With the agreement announced Wednesday afternoon between pro-education groups -- especially Utah’s main teacher union -- and GOP state bosses, 2020 could be the best year for public school funding ever.
And with guarantees built into the Constitution and statutes, annual growth in the number of students and inflation coming into the school system will be funded each and every general legislative session.
“We always put education No. 1,” said Gov. Gary Herbert. The new compromise will ensure that from now on, he added.
GOP Senate leaders told reporters earlier in the day that with an increase to 6 percent for the Weighted Pupil Unit, the main per-student funding formula, the state will be increasing all monies for public schools this year to 9.7 percent.
And that doesn’t include setting up a $75 million special “rainy day” fund, perhaps more properly titled a slush fund, that schools can dip into in case estimated income tax revenue doesn’t come in this year -- or in future years.
All or part of that $75 million will be held in trust, and won’t go to schools unless needed. And, it is hoped, additional monies will go into that slush fund each year, as revenues allow.
That $75 million slush fund was earlier reported to be $100 million, so part of the $34 million it takes in ongoing money to go from 5 percent WPU increase this year (already given in the budget) to 6 percent WPU increase comes in that $25 million reduction.
The 9.7 percent increase in funding for public schools starting next fiscal year, said GOP legislative leaders, is amounts to $331 million that state economists estimate will come in new income tax revenue for fiscal 2020-2021, a budget that starts July 1.
“This is one of the most significant funding years” for public schools, said Senate President Stuart Adams, R-Layton.
Part of the deal with the Utah Education Association, which represents 18,000-plus classroom teachers, are guarantees of future funding for student growth and inflation inside the 41 separate school districts, among other perks, like $200,000 going into a “scholarship” fund to pay teachers who improve their classroom skills.
An internal modification will place public education spending into the current, constitutionally-protected Uniform School Fund, which will ensure no public school appropriations can be touched in years ahead -- a change that may sound small but has large fiscal impacts for schools down the road.
In return for the additional monies, the UEA agreed not to actively fight, as an association, changes Herbert and Republican legislators want made to the Utah Constitution’s current earmarking of all individual and corporate income taxes going to higher and public K-12 education.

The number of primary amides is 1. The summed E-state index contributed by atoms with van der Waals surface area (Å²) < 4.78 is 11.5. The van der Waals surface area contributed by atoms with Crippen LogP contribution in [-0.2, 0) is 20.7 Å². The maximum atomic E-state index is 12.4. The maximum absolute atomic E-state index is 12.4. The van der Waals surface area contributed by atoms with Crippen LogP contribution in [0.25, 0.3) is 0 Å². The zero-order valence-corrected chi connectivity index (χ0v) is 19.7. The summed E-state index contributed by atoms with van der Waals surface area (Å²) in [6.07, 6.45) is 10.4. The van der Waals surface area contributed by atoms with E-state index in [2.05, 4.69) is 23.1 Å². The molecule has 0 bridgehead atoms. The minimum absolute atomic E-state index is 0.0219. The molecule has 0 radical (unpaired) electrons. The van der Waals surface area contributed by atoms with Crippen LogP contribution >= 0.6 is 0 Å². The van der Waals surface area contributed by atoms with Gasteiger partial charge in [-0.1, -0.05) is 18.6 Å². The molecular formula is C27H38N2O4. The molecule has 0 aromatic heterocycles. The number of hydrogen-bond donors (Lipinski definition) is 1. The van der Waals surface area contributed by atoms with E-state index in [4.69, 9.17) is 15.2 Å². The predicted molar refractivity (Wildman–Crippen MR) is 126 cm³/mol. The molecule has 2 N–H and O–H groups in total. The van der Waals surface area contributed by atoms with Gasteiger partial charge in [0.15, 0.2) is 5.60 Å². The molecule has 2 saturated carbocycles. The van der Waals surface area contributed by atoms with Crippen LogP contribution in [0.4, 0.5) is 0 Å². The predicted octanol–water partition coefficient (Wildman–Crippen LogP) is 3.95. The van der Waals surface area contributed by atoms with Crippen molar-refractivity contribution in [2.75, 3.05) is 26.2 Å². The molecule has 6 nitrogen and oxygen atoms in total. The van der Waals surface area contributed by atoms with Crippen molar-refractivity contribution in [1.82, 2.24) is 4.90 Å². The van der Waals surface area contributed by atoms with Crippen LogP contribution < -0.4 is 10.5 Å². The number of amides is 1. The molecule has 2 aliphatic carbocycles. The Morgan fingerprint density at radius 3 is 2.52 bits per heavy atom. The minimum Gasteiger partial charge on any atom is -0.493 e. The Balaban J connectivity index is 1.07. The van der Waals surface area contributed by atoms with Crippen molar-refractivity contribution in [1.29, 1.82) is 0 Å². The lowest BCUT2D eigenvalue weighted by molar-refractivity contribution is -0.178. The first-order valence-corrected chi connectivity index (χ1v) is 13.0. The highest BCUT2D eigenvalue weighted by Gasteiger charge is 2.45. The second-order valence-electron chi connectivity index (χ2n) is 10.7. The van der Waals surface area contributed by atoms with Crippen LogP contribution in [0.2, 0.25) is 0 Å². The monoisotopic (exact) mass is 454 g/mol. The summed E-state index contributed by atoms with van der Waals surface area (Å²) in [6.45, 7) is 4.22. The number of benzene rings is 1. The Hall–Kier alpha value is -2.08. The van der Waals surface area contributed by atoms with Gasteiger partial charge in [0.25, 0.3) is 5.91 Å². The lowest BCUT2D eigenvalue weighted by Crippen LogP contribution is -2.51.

Programs for the disabled and children will be added to that earmark -- allowing upwards of $400 million to $500 million in income taxes going into those programs every year in the future.
GOP leaders said the amendment will pass the Legislature now, but if language needs to be “adjusted,” Herbert will call a special session later this year in time for the ballot amendment to be altered.
That solves a real revenue distribution problem for legislative budgeters -- too little money in the sales-tax-fueled General Fund and too much income tax revenue in the Education Fund.
The main reason for last year’s failed tax reform package was that revenue distribution problem -- when GOP lawmakers and Herbert attempted to impose the state’s whole sales tax back on to grocery store food. A gas tax hike was also part of that package, repealed the second day of the 2020 Legislature after a voter revolt.
The constitutional amendment must pass both legislative houses by two-thirds -- which will happen Wednesday or Thursday -- and then go on the November ballot.
A big stick to convince most voters to approve Wednesday’s deal is that all these new funding sources/guarantees for public schools WON’T happen unless the amendment passes in November.
And with the UEA agreeing NOT to oppose the amendment, one of the largest potential anti-amendment forces is removed. Some individual teachers, or smaller pro-education groups, may oppose the change, but now with all formal pro-education groups, and Our Schools Now-type business groups, in favor, passage is likely.
A lot of folks worked on the compromise, GOP leaders said, but it likely wouldn’t have happened without House Majority Whip Mike Schultz, R-Hooper, and Senate Assistant Majority Whip Ann Millner, R-Ogden, who worked doggedly for the compromise, along with Herbert, who reportedly stepped in this week to bring the UEA and legislators together for the final push.
Heidi Matthews, president of the UEA, said the compromise “stabilizes and secures” education funding year after year, and especially in the face of economic downturns, that will come.
She praised Schultz by name, saying he “created a space” where all the pro-education groups could come together with GOP legislative leaders.
“This is a strong, strong, step forward” for public schools in Utah, she said.